“(b) Suspension of management officials.—Using the procedures for removing or suspending a director or an officer of a licensee set forth in section 313, the Administrator may remove or suspend any management official of a participating investment fund.
“Each participating investment fund shall, on a semi-annual basis, provide to the Administrator such information as the Administrator may require, including—
“(1) information related to the measurement criteria that the participating investment fund proposed in the application for the program;
“(2) information on the use of leverage by the participating investment fund; and
“(3) in each case in which the participating investment fund makes an investment in a small business concern that is not a small business concern owned and controlled by socially and economically disadvantaged individuals, a report on the number and percentage of employees of the small business concern who are socially and economically disadvantaged individuals.
“(a) Establishment.—The Administrator may establish a Scale Up Manufacturing Investment Company Credit Council, which, if established, shall consist of 5 members from the private sector with aggregate and collective experience in technology development, manufacturing financing, and capital investment.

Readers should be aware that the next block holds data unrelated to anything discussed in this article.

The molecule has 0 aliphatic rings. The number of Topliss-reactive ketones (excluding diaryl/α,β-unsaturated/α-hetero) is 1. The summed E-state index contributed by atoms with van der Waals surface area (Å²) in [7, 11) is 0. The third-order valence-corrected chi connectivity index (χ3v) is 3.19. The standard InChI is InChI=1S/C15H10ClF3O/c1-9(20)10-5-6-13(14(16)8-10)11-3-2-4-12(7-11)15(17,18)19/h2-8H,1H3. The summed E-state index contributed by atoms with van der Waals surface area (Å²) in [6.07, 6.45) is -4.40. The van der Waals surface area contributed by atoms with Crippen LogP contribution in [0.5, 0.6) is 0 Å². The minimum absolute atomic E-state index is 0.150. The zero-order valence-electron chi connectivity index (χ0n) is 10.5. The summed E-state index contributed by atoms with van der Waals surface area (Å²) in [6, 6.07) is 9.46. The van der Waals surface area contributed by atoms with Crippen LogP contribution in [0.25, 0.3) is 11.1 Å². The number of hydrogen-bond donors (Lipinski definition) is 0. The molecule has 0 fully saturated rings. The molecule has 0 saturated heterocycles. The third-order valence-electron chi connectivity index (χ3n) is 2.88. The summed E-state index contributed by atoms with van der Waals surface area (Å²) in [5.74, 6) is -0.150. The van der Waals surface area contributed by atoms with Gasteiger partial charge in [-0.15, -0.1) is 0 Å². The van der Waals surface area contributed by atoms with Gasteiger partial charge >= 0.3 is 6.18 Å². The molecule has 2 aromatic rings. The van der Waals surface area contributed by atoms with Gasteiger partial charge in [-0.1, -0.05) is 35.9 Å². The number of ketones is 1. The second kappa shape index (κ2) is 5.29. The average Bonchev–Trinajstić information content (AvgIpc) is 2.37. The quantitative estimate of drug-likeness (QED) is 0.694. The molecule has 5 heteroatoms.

“(1) providing advice from time to time on advanced scale-up manufacturing industries; and
“(2) establishing and conducting an annual briefing beginning not later than 18 months after the date of enactment of this section.
“The Administrator may issue such regulations as the Administrator determines necessary to carry out the provisions of this part in accordance with its purposes.”.
(b) Bank Holding Company Act of 1956.—Section 13(d)(1)(E) of the Bank Holding Company Act of 1956 (12 U.S.C. 1851(d)(1)(E)) is amended by inserting “investments in 1 or more participating investment funds, as defined in section 399A of the Small Business Investment Act of 1958,” before “or investments”.
(c) Ineligibility for bankruptcy.—Section 109(b)(2) of title 11, United States Code, is amended by inserting “a participating investment fund as defined in section 399A of the Small Business Investment Act of 1958,” before “credit union”.
(d) Eligibility for CRA credit.—Section 804 of the Community Reinvestment Act of 1977 (12 U.S.C. 2903) is amended by adding at the end the following:
“(e) Investments in participating investment funds.—In assessing and taking into account, under subsection (a), the record of a financial institution, the appropriate Federal financial supervisory agency shall consider, as a factor, investments made in 1 or more participating investment funds under part D of the Small Business Investment Act of 1958.”.